Tuesday, February 25, 2014

Building A Sticky Brand

Imagine walking into a club, down foot-bowed steps to a little cellar, long bar stretching down the left wall. Music pulses up from below: jangly, fast, instantly recognizable but somehow new. At the bottom step the sound gels into a bouncing cover of Madonna's Like a Virgin. You turn to see a 4-piece band injecting life into the pop classic. Above them hangs a pink, navy and white banner emblazoned with sticky hands. The Sticky Bandits. Hm. The whole scene just screams "fun."

...In a perfect world, that's exactly what happens. But in an increasingly crowded music scene--especially for cover bands--such impressions are hard to make. People just want to drink. However, if you put an easily recognizable image to the bouncing music, maybe--just maybe--the band's name sticks in a barfly's mind.

Even for a cover band, it's all about the brand.

Once we (I sing and play the gee-tar) landed on a name, the Sticky Bandits have used sticky hand toys as a defacto logo. We tape them to demo cd's. We keep a bin of them out during every show. We throw them at the audience. We stick them to club walls as a way of saying, "The Sticky Bandits were Here."
The Sticky Bandit's first logo took a rather literal interpretation of the sticky hand. Reservoir Grunge text blasted the band name across a rendering of a sticky hand. It worked well as a start. It's bright, fun colors helped draw attention. However, the image and text made for a cluttered sign, especially when viewed from across a smoky bar.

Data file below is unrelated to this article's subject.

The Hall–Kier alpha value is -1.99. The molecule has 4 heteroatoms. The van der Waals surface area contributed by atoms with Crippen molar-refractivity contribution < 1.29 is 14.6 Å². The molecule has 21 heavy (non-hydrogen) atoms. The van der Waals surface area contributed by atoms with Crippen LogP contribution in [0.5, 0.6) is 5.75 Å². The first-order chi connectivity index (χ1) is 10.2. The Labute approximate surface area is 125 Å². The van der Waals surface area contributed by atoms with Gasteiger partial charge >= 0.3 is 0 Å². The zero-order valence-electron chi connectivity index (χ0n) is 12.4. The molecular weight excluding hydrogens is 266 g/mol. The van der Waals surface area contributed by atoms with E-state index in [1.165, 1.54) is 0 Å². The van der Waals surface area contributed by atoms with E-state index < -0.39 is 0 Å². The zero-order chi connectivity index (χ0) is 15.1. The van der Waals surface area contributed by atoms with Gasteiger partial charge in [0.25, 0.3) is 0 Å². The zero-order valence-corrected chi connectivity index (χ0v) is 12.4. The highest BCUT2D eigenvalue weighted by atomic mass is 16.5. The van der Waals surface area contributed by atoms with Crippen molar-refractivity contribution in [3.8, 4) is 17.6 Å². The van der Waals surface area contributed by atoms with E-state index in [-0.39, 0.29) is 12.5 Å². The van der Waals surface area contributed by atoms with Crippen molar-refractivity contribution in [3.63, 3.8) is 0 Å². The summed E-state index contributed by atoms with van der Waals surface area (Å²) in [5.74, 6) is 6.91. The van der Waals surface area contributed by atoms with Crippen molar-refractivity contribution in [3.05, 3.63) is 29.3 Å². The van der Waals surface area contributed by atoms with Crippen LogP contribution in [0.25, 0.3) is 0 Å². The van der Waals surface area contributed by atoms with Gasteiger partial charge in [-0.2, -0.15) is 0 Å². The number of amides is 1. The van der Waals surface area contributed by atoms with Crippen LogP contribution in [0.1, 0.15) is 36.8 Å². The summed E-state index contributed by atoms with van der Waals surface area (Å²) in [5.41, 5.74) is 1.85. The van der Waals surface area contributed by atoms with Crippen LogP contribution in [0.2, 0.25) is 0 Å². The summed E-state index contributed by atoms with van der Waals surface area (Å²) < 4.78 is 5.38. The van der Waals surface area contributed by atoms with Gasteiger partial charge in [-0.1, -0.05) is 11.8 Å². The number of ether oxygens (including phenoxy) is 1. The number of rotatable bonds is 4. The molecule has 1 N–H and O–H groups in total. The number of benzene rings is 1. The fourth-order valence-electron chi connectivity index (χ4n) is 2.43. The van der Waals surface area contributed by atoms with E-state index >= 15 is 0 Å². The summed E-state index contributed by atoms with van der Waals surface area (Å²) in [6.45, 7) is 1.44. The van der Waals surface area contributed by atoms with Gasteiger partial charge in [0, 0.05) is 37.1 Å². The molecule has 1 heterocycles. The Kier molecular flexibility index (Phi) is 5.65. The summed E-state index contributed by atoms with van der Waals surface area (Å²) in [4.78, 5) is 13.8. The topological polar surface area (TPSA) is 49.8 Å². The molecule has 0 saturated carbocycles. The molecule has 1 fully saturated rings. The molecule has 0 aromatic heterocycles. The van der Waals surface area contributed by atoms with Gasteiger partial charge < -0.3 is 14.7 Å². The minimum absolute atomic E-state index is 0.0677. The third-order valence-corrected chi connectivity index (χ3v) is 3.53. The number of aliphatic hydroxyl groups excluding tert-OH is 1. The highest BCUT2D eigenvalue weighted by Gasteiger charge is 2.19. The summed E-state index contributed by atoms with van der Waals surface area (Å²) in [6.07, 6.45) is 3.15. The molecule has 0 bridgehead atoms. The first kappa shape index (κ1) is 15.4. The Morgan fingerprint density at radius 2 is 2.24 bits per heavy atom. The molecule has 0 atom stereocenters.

When we set out to book shows for 2014, we decided a new look was in order. We needed something simple, a logo that could, even without text, say, "The Sticky Bandits." Something to put on drumheads, stickers and buttons.
This first iteration was a tremendous step in the right direction. However, without context, the sticky hand wrapped in its own handle lost meaning. And the font--xpress--didn't seem to match with the smooth, bold curves of the logo.
This second iteration, moving the thumb down, made the hand more clear. Perhaps it doen't instantly say "sticky hand," but it's bold enough to be memorable. The addition of contour shading on the fingers and handle add subtle depth. And though the colors are meant to shout, "fun!" darker stroke lines seem to work better.
With the logo set, this third iteration attempted to find a better font. The wordmark is modified from the Magneto font, accentuating circular shapes to mirror the logo. While perhaps better than the first wordmark, this iteration failed to look like something fitting a rock/pop/rap cover band. The wordmark in v.3 looks like something on the back of a hot rod. Also, when viewed from afar, the letters tend to lose fidelity and smudge together, making the text hard to read. So...
...Muuuuch better! This fourth iteration swaps out Magneto for a modified take on Moderna. Moderna better echoes the strong lines and rounded curves in the logo. Using a sticky hand to form the capital S and dot the i also creates synergy between wordmark and logo. Echoing the same shapes allows both to stand alone or to combine forces into one image of pure awesome!

However, the sloped tail on the lowercase a and the lack of bright, vivid colors (as The Sticky Bandits are a bright, vivid band) required another revision. After some trial and error with colors, we get:

This final version adds a secondary text, Cubano, for the web address. Cubano, though still rounded, uses thicker strokes and stronger geometric shapes, making it perfect for the smaller text. The pink and navy represents the best of both worlds: the navy wordmark and logo keeps the darker colors which suit them best, while the pink background splashes bright and fun over the image.

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